The primary points of contention include high healthcare premiums, low wages, and increasing fees.The health insurance option that the university offers its graduate employees, for a fee, is not a licensed insurance company and thus its policy holders are not afforded the same protections and rights under Illinois law as licensed insurance holders. Karen Cralli, a Teaching Assistant in the Department of Hispanic and Italian Studies was forced by UIC’s unlicensed insurance company, Campus Care, to make a choice: massive medical debt or death.

“Campus Care does not cover the majority of medically necessary, life-sustaining treatment for my blood disorder. When Campus Care put me in a position to choose between death and debt, I chose debt. No one should ever be forced to make that choice… Graduate employees deserve the same choices as other UIC employees—we should have the option to enroll in an insurance plan that won’t force us to choose between debt and death,” says Cralli.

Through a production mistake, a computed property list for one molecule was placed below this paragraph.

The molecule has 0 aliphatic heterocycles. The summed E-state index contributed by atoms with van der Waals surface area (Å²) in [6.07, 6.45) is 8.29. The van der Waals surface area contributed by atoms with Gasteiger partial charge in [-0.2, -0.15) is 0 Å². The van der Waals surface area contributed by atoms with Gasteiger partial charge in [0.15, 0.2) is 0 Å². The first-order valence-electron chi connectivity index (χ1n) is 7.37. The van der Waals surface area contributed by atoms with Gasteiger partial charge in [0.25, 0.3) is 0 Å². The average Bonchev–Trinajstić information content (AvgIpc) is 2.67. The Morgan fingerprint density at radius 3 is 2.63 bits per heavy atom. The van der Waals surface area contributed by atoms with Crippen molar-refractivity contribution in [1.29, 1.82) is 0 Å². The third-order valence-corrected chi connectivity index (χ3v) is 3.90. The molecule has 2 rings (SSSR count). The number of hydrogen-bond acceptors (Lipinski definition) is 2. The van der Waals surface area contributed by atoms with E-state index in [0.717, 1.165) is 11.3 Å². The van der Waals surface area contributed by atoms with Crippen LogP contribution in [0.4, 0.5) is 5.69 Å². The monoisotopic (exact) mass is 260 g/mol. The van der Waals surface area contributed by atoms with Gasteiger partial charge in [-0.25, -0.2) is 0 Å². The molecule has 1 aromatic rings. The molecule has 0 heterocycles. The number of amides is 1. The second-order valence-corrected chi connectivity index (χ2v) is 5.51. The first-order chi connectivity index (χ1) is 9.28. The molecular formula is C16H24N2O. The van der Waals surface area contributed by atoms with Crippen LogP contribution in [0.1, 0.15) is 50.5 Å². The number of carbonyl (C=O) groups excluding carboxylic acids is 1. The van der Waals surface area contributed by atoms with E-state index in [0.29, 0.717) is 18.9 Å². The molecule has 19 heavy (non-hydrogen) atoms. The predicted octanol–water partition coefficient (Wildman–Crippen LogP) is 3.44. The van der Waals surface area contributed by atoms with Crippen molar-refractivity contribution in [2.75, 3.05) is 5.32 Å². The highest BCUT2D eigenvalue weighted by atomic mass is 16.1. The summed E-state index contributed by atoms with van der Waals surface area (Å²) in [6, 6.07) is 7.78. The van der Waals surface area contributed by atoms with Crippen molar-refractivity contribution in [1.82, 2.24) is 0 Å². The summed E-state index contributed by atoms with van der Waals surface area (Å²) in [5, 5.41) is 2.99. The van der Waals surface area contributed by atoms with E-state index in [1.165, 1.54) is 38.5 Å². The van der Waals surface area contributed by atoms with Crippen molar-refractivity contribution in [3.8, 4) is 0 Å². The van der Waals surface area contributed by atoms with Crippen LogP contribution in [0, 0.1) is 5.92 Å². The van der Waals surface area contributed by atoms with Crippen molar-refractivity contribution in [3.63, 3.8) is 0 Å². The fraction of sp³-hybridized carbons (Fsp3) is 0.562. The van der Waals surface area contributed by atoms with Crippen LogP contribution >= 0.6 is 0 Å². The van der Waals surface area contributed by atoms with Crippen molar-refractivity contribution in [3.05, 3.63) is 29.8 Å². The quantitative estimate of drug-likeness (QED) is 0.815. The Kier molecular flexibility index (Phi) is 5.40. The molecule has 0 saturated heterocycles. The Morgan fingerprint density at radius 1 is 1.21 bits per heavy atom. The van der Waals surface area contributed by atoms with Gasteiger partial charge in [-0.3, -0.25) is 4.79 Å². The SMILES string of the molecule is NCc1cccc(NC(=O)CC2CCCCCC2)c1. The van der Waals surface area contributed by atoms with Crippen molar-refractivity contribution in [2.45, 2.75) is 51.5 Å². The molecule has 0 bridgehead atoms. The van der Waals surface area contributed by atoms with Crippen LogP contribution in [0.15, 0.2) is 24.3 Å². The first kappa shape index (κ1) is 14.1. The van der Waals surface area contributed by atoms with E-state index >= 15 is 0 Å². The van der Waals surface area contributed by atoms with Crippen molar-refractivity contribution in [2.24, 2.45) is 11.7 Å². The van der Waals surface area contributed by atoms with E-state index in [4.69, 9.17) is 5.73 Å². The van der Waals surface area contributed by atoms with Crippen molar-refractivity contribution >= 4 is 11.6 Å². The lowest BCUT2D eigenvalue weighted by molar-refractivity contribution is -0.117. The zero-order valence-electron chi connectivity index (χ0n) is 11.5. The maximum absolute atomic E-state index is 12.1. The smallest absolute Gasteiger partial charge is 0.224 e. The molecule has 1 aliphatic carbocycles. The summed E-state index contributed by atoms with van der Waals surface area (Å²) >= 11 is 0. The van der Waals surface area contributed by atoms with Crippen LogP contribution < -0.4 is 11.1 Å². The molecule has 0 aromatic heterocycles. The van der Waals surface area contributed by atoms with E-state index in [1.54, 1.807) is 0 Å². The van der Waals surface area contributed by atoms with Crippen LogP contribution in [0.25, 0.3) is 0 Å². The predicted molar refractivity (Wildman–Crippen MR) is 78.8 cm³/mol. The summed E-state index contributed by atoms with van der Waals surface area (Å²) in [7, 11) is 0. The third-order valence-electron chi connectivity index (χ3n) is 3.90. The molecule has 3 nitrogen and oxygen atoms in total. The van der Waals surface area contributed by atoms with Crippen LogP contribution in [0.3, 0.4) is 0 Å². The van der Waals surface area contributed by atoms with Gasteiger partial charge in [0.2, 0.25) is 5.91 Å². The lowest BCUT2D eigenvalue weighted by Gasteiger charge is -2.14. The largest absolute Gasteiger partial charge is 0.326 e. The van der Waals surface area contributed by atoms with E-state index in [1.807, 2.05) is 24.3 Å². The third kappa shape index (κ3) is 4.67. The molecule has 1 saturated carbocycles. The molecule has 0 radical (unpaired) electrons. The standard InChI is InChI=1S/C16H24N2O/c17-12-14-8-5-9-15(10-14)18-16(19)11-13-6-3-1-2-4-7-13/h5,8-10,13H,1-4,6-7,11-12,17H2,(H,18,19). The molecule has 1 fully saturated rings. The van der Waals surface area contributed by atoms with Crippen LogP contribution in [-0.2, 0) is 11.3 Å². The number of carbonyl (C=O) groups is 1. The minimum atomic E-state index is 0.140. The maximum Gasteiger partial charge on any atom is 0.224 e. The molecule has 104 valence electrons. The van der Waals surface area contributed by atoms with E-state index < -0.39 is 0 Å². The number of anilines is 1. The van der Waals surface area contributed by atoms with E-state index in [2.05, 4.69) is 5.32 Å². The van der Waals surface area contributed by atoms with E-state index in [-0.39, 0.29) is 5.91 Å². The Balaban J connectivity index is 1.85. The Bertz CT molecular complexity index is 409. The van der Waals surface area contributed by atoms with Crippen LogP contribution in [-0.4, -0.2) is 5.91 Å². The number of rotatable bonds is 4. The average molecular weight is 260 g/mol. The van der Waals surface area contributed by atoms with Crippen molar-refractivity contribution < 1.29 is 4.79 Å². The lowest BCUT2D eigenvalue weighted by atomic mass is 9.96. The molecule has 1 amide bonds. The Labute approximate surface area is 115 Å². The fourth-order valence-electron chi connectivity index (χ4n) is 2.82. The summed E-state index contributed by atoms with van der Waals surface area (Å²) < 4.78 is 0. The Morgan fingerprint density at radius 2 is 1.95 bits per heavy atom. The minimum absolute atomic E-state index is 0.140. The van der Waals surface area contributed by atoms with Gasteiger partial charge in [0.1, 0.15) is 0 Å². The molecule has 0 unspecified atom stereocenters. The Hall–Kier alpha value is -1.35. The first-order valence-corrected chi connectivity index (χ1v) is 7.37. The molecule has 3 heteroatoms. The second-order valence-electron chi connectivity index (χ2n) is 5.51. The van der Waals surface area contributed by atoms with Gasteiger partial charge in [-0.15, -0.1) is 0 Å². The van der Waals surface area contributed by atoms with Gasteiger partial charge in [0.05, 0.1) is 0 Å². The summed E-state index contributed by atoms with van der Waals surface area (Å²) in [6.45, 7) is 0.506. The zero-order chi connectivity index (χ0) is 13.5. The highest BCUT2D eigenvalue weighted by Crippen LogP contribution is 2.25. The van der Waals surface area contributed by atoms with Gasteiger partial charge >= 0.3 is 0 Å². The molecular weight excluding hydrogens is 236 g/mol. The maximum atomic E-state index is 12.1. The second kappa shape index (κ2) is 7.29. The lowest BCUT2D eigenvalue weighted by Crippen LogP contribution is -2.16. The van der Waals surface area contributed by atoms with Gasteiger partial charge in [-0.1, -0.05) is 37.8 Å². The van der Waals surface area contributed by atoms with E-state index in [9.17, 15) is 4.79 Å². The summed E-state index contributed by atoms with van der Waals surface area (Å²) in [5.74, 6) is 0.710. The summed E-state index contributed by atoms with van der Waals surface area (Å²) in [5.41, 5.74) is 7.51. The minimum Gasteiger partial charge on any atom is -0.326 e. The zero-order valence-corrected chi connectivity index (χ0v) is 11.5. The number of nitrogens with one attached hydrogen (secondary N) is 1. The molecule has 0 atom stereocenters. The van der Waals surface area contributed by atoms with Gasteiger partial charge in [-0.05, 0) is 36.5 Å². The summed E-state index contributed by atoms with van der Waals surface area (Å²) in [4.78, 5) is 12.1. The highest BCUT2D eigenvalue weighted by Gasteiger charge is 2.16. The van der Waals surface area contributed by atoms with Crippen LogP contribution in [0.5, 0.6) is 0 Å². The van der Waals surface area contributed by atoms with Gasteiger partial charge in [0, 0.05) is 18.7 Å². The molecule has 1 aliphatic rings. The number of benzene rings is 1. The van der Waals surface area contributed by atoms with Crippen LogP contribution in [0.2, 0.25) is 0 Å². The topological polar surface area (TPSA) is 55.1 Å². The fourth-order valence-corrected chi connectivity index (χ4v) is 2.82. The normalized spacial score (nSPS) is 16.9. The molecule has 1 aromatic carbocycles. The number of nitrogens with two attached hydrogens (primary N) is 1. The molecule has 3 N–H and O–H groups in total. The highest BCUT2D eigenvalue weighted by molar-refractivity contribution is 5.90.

The Graduate Employee Organization will be back at the bargaining table with the University on
Thursday, March 7th for an all-day bargaining session.

For more information on the GEO’s bargaining session and contract negotiations visit https:// and


Aaron Finley SnowPiere WashingtonWinter RallyWinter Rally 2

UIC Graduate Employees Show Their Strength

Chicago— At noon on Tuesday, February 26th, the Graduate Employees’ Organization, a labor union representing graduate student employees at UIC, will be rallying in the UIC Quad urging the administration to be more reasonable at the bargaining table.